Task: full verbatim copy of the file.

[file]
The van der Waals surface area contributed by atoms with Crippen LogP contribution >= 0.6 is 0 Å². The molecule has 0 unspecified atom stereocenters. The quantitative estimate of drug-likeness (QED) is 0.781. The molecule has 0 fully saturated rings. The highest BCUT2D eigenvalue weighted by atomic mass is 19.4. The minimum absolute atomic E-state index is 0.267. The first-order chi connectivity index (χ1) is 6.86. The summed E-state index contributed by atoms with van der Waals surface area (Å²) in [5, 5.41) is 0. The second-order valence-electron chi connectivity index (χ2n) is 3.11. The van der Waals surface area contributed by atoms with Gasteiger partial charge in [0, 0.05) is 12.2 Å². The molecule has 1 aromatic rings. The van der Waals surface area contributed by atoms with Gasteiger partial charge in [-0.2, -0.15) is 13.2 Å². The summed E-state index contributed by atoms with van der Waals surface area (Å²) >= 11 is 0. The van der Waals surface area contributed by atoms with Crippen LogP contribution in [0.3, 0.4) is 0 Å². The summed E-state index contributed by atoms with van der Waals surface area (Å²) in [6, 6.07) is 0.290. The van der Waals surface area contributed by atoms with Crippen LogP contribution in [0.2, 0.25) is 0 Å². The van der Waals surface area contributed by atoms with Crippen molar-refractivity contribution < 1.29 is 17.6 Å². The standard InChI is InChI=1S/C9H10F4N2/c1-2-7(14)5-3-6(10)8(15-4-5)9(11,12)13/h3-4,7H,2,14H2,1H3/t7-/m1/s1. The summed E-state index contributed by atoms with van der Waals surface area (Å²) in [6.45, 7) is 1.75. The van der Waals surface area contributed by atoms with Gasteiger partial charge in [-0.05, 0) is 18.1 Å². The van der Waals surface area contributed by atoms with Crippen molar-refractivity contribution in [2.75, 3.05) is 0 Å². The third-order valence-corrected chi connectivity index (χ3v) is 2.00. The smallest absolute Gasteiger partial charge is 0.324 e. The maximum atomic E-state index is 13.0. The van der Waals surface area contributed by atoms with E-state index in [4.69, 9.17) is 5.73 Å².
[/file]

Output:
The van der Waals surface area contributed by atoms with Crippen LogP contribution >= 0.6 is 0 Å². The molecule has 0 unspecified atom stereocenters. The quantitative estimate of drug-likeness (QED) is 0.781. The molecule has 0 fully saturated rings. The highest BCUT2D eigenvalue weighted by atomic mass is 19.4. The minimum absolute atomic E-state index is 0.267. The first-order chi connectivity index (χ1) is 6.86. The summed E-state index contributed by atoms with van der Waals surface area (Å²) in [5, 5.41) is 0. The second-order valence-electron chi connectivity index (χ2n) is 3.11. The van der Waals surface area contributed by atoms with Gasteiger partial charge in [0, 0.05) is 12.2 Å². The molecule has 1 aromatic rings. The van der Waals surface area contributed by atoms with Gasteiger partial charge in [-0.2, -0.15) is 13.2 Å². The summed E-state index contributed by atoms with van der Waals surface area (Å²) >= 11 is 0. The van der Waals surface area contributed by atoms with Crippen LogP contribution in [0.3, 0.4) is 0 Å². The summed E-state index contributed by atoms with van der Waals surface area (Å²) in [6, 6.07) is 0.290. The van der Waals surface area contributed by atoms with Crippen LogP contribution in [0.2, 0.25) is 0 Å². The van der Waals surface area contributed by atoms with Crippen molar-refractivity contribution < 1.29 is 17.6 Å². The standard InChI is InChI=1S/C9H10F4N2/c1-2-7(14)5-3-6(10)8(15-4-5)9(11,12)13/h3-4,7H,2,14H2,1H3/t7-/m1/s1. The summed E-state index contributed by atoms with van der Waals surface area (Å²) in [6.45, 7) is 1.75. The van der Waals surface area contributed by atoms with Gasteiger partial charge in [-0.05, 0) is 18.1 Å². The van der Waals surface area contributed by atoms with Crippen molar-refractivity contribution in [2.75, 3.05) is 0 Å². The third-order valence-corrected chi connectivity index (χ3v) is 2.00. The smallest absolute Gasteiger partial charge is 0.324 e. The maximum atomic E-state index is 13.0. The van der Waals surface area contributed by atoms with E-state index in [4.69, 9.17) is 5.73 Å².